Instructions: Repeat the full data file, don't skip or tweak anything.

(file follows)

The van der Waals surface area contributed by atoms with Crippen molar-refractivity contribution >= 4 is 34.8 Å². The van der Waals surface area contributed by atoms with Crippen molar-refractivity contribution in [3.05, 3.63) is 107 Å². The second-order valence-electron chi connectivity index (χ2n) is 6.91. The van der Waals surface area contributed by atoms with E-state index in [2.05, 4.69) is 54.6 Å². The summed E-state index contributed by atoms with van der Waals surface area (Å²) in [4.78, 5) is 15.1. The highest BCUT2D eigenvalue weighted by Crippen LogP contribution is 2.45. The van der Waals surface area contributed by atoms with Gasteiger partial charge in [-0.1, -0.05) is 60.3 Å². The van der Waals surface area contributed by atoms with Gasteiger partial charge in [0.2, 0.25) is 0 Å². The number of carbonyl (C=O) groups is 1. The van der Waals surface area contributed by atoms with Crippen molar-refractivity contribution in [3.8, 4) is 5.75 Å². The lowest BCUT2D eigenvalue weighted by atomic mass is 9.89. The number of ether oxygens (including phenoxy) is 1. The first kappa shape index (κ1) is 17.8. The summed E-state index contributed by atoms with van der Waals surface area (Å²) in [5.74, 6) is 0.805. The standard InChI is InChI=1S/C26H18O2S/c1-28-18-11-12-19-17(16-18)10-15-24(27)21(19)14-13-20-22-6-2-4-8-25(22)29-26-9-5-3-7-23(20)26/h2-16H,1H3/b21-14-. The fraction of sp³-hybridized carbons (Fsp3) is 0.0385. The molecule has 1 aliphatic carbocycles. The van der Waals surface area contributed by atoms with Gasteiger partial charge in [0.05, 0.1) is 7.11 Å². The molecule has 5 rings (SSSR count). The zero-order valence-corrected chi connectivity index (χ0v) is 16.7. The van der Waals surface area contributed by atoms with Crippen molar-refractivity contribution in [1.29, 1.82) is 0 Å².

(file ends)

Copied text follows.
The van der Waals surface area contributed by atoms with Crippen molar-refractivity contribution >= 4 is 34.8 Å². The van der Waals surface area contributed by atoms with Crippen molar-refractivity contribution in [3.05, 3.63) is 107 Å². The second-order valence-electron chi connectivity index (χ2n) is 6.91. The van der Waals surface area contributed by atoms with E-state index in [2.05, 4.69) is 54.6 Å². The summed E-state index contributed by atoms with van der Waals surface area (Å²) in [4.78, 5) is 15.1. The highest BCUT2D eigenvalue weighted by Crippen LogP contribution is 2.45. The van der Waals surface area contributed by atoms with Gasteiger partial charge in [-0.1, -0.05) is 60.3 Å². The van der Waals surface area contributed by atoms with Gasteiger partial charge in [0.2, 0.25) is 0 Å². The number of carbonyl (C=O) groups is 1. The van der Waals surface area contributed by atoms with Crippen molar-refractivity contribution in [3.8, 4) is 5.75 Å². The lowest BCUT2D eigenvalue weighted by atomic mass is 9.89. The number of ether oxygens (including phenoxy) is 1. The first kappa shape index (κ1) is 17.8. The summed E-state index contributed by atoms with van der Waals surface area (Å²) in [5.74, 6) is 0.805. The standard InChI is InChI=1S/C26H18O2S/c1-28-18-11-12-19-17(16-18)10-15-24(27)21(19)14-13-20-22-6-2-4-8-25(22)29-26-9-5-3-7-23(20)26/h2-16H,1H3/b21-14-. The fraction of sp³-hybridized carbons (Fsp3) is 0.0385. The molecule has 1 aliphatic carbocycles. The van der Waals surface area contributed by atoms with Gasteiger partial charge in [0.05, 0.1) is 7.11 Å². The molecule has 5 rings (SSSR count). The zero-order valence-corrected chi connectivity index (χ0v) is 16.7. The van der Waals surface area contributed by atoms with Crippen molar-refractivity contribution in [1.29, 1.82) is 0 Å².